Josh: I’m not sure, but their personnel are precisely what scare me. The fact that the Penguins dominated the Rangers all season with the talent that plays there makes me worry about the law of averages catching the Pens. Lundqvist hasn’t fared well against the Penguins, but he is a goalie with the capability to steal a game or two in a playoff series. Tortorella is a top-notch coach even if you can’t stand the guy. The Rangers may have traded Marian Gaborik, but the grit they added make them a big, tough looking team for the different style of play the playoffs call for.
Guys like Ryane Clowe, Derrick Brassard, and the already existing tough guys the Rangers put on the ice (Callahan, Boyle, Girardi, McDonagh, et. al) make them a matchup I’d rather avoid if I’m from Pittsburgh. Then again, perhaps playing a team with that kind of playoff-style roster would be a good test out of the gate. Or maybe the Rangers just scare me a bit because much like last year’s champion LA Kings, the Rangers are a team that underachieved literally all season, and then made a few moves at the deadline to get tougher.
Ottawa, to me, is the team I’d like to play, if only because it has almost become tradition. The Penguins have played the Senators in the first round 3 times in the past several years, winning the two most recent. The Penguins have played extraordinarily well in Canada this year as well. They are a team that because of injuries has been forced to play younger guys. From an experience and grittiness standpoint, there’s a big chance that while the Ottawa youngsters get starstruck and literally struck by guys like Morrow and Iginla, the Penguins jump out to a series lead and put it in cruise control.
I’ve noticed you didn’t add in the Islanders, who along with the Leafs are making their first trips to the playoffs in some considerable time. They could be first-round opponents as well. Who would you rather have out of those two, and why?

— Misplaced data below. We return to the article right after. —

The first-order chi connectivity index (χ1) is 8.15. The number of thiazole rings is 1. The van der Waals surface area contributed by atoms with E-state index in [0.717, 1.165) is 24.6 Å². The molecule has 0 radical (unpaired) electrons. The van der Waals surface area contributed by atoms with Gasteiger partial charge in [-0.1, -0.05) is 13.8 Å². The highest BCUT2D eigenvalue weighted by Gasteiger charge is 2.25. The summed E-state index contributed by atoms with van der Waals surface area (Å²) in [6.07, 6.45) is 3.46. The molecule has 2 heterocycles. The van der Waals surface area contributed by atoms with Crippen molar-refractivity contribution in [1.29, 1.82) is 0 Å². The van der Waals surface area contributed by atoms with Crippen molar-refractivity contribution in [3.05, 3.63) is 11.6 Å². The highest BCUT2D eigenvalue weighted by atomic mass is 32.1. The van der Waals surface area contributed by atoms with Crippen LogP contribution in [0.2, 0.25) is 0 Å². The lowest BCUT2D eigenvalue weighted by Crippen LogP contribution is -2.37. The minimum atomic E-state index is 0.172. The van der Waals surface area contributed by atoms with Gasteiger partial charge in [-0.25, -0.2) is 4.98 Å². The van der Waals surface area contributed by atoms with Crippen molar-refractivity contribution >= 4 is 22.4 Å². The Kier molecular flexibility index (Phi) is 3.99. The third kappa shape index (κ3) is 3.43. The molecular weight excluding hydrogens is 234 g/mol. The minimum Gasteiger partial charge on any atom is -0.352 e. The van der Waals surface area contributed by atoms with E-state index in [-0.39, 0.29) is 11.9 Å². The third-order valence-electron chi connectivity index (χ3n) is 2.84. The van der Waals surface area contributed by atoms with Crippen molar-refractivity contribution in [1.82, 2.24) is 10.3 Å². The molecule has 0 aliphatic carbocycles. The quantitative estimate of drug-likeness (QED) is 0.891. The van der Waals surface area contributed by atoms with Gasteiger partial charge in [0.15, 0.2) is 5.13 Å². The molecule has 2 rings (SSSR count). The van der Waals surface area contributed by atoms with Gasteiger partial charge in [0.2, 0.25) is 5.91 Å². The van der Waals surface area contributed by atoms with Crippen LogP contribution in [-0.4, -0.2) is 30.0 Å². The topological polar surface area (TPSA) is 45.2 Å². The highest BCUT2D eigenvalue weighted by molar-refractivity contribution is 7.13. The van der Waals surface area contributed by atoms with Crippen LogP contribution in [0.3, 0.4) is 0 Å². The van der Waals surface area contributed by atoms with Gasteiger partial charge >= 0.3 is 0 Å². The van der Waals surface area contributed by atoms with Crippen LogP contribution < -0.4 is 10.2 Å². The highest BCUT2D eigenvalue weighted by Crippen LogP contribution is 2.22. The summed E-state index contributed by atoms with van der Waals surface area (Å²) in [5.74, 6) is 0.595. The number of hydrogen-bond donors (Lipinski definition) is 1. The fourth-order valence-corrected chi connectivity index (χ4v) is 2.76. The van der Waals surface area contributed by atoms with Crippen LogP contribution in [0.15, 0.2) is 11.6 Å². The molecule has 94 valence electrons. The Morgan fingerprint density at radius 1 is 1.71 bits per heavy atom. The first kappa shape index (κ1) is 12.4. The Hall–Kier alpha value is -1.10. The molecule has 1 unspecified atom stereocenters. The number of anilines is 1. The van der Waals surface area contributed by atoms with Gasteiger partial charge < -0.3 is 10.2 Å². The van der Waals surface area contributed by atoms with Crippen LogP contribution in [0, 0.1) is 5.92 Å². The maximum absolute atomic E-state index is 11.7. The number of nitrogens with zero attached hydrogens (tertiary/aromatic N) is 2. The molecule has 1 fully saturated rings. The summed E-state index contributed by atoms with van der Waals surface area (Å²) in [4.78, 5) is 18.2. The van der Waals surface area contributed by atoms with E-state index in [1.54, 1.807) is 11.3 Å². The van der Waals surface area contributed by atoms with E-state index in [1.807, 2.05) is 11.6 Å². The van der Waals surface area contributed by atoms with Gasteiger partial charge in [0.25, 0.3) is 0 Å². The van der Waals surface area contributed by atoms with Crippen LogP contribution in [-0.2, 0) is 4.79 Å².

Matt: The Islanders are a team that scares me – and for opposite reasons I mentioned of the Rangers. With the Isles, you have a team that had no pre-season expectations, has no current pressure, and has no idea what they’re getting into with the playoffs.
They’re too inexperienced to understand that they should lose to a team like Pittsburgh, which could result in an upset for the ages. So, for that reason, I’d choose the Maple Leafs as a better option between the two.
In fact, quite honestly, I think the Leafs would be my preference of all possible teams, though they seem least likely. With all that said, Josh, this conversation reminds me of an old saying: “Be careful what you wish for because you just might get it.”
You get the last word…
Josh: When you boil down where the “season” started, not knowing if we were going to get hockey at all, then look at where we are now and the team that we root for performing so well, it’s easy to get caught up. Sure, the Penguins need to gameplan against who they have to play, but that same team will have to gameplan and try to play against the Penguins.
With the talent, leadership, experience, and determination that this team has either built, acquired, or found, this team just seems like something special. There is work to be done, and there always will be, but this year’s team entering the playoffs makes me nervous for a different reason than years past. This team is more dynamic, grittier, faster, and more experienced.
The Penguins will be in the playoffs, and no matter who draws them in the first round, we should be in for quite a ride.